There are reports that the battle between Comcast and Twenty-First Century Fox for Sky could end up in an auction next month by Britain’s takeover regulator in what would be a rare step to intervening in an acquisition battle. The aim is to bring an end ot the bidding war that is ongoing between the companies.
Under Britain’s takeover code, when there are two competing bids for a company that is listed on the London Stock Exchange and if none of the bids have been declared to be final by both the companies to remain on the table for consideration, the Takeover Panel possess the power to initiate a formal auction process. The cut off date in this case is September 22.
Since 2007, there have only been three British takeover situations. Those incidents included a 6.2 billion-pound ($8.1 billion) acquisition of Anglo-Dutch steelmaker Corus by India’s Tata Steel.
The abandonment of an acquisition attempt by Royal Dutch Shell for gas explorer Cove Energy in 2012 was another battle that came to an end just before an auction. The abandonment allowed the takeover to be done by rival bidder Thailand’s PTT Exploration & Production who took over Royal Dutch Shell for $1.9 billion deal. That was the last occasion that the Panel invoked the auction procedure.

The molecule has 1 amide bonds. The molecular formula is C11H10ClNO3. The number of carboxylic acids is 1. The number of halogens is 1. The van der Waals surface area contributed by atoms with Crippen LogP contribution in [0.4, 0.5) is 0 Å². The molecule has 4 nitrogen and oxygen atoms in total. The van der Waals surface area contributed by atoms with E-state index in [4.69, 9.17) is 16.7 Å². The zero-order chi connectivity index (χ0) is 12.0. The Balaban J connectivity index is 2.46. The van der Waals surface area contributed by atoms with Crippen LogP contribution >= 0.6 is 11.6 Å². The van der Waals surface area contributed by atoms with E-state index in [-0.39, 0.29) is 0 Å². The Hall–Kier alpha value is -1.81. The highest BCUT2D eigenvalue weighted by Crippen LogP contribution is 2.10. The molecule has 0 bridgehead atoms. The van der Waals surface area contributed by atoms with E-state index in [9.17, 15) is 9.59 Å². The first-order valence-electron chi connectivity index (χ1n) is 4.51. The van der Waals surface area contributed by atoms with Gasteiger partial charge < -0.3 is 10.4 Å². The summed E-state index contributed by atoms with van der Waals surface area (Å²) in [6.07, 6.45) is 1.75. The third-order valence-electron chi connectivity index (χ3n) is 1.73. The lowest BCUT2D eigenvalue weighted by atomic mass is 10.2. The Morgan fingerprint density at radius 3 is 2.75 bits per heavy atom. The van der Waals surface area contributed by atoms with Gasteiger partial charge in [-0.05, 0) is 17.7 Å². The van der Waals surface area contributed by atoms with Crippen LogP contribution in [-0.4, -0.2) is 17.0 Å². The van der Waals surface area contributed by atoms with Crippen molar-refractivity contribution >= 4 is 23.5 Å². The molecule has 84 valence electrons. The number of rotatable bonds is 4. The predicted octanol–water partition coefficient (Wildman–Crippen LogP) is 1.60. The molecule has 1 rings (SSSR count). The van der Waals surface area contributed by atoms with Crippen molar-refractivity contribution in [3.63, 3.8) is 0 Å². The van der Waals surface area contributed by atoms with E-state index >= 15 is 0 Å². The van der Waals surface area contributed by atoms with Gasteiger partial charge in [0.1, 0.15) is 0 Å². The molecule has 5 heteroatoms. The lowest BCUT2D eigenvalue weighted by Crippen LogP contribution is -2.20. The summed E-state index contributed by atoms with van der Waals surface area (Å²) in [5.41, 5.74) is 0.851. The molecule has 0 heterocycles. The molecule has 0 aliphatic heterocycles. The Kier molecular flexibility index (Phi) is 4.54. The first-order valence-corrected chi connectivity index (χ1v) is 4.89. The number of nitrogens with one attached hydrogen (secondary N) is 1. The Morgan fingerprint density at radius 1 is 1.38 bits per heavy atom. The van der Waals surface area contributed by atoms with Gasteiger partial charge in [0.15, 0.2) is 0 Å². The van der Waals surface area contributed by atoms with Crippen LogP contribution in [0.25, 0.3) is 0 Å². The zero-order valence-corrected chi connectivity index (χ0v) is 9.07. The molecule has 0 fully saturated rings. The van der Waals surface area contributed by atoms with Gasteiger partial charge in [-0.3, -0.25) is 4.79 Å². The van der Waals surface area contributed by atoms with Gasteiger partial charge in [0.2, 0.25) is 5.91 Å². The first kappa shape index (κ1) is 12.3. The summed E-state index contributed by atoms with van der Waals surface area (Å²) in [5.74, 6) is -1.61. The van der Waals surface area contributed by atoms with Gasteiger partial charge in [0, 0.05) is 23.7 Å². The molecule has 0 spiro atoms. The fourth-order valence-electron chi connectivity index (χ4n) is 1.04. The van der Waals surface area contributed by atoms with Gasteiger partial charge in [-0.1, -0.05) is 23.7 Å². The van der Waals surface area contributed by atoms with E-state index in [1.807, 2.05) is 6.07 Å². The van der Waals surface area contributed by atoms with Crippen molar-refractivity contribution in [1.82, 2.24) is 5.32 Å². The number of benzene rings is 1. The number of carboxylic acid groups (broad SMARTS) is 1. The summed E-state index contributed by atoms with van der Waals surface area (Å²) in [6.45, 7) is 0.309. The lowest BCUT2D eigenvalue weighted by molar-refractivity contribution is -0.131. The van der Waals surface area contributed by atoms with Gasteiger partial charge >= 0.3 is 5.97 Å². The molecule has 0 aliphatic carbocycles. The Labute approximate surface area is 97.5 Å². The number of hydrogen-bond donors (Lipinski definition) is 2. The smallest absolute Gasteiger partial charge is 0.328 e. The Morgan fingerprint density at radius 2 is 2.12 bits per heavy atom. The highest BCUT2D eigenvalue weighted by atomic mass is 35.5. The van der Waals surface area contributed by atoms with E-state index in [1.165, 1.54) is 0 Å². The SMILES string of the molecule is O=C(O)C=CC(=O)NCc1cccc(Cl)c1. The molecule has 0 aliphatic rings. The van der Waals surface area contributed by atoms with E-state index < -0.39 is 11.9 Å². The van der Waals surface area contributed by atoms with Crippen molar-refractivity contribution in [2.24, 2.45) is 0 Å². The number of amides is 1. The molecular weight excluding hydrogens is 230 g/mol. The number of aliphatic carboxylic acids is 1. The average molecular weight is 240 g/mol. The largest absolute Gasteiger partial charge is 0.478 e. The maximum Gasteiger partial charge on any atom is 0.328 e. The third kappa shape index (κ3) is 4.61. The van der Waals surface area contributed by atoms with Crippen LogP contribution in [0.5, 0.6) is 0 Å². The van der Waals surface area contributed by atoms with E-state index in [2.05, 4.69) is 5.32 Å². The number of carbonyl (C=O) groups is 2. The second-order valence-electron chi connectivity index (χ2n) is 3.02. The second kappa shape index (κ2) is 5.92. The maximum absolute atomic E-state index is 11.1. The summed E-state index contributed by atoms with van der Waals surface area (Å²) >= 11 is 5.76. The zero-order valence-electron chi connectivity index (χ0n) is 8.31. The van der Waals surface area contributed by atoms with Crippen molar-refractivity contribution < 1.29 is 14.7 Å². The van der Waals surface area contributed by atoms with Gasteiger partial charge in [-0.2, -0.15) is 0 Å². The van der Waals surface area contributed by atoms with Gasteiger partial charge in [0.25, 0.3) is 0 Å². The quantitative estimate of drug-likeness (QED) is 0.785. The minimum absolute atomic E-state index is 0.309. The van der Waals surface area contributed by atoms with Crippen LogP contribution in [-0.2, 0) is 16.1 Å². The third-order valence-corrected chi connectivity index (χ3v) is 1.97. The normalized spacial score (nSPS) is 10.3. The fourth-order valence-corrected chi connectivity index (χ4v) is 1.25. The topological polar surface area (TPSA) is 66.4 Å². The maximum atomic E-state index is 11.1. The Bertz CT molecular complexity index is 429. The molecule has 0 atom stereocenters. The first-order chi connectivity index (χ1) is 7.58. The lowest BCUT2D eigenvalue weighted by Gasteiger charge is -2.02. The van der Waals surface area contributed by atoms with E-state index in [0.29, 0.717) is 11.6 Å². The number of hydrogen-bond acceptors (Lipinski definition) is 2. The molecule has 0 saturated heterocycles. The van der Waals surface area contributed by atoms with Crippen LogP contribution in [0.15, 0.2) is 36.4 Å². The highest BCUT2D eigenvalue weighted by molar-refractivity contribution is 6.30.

The fight for acquiring Rupert Murdoch’s British broadcaster Sky is currently being led by cable giant Comcast with its 14.75 pound a share offer that was made last month resulting in a company valuation of Sky of 25.9 billion pounds and this bid has been recommended by Sky’s independent directors.
That bid was more than the 14 pound a share bid that was made by Fox earlier in July seeking to acquire 61 percent of Sky which it does not currently won and that bid is 37 percent more than the original bid by Fox which was 10.75 pound a share. The current share price of Sky is 15.44 pounds.
Fox and Comcast are free to lift their bids at any point up until the Sept. 22 deadline which is the current timetable for a deal. That timeline can be altered by the Panel.
The regulator can step in and start an auction if neither company has relents by then.
An auction process is invoked to bring to an end a protracted bidding war where each of the bidding parties are given an opportunity to put in revised offers in an orderly process which is managed by the Panel. However, this process can also drive up the price of which is ultimately paid by the successful bidder.
“I hope it goes to an auction,” said Crispin Odey, owner of eponymous hedge fund which is a top-20 shareholder in Sky. “Every day I look at that price and think: ‘Why is it not at 18 pounds?’”
(Adapted from Reuters.com)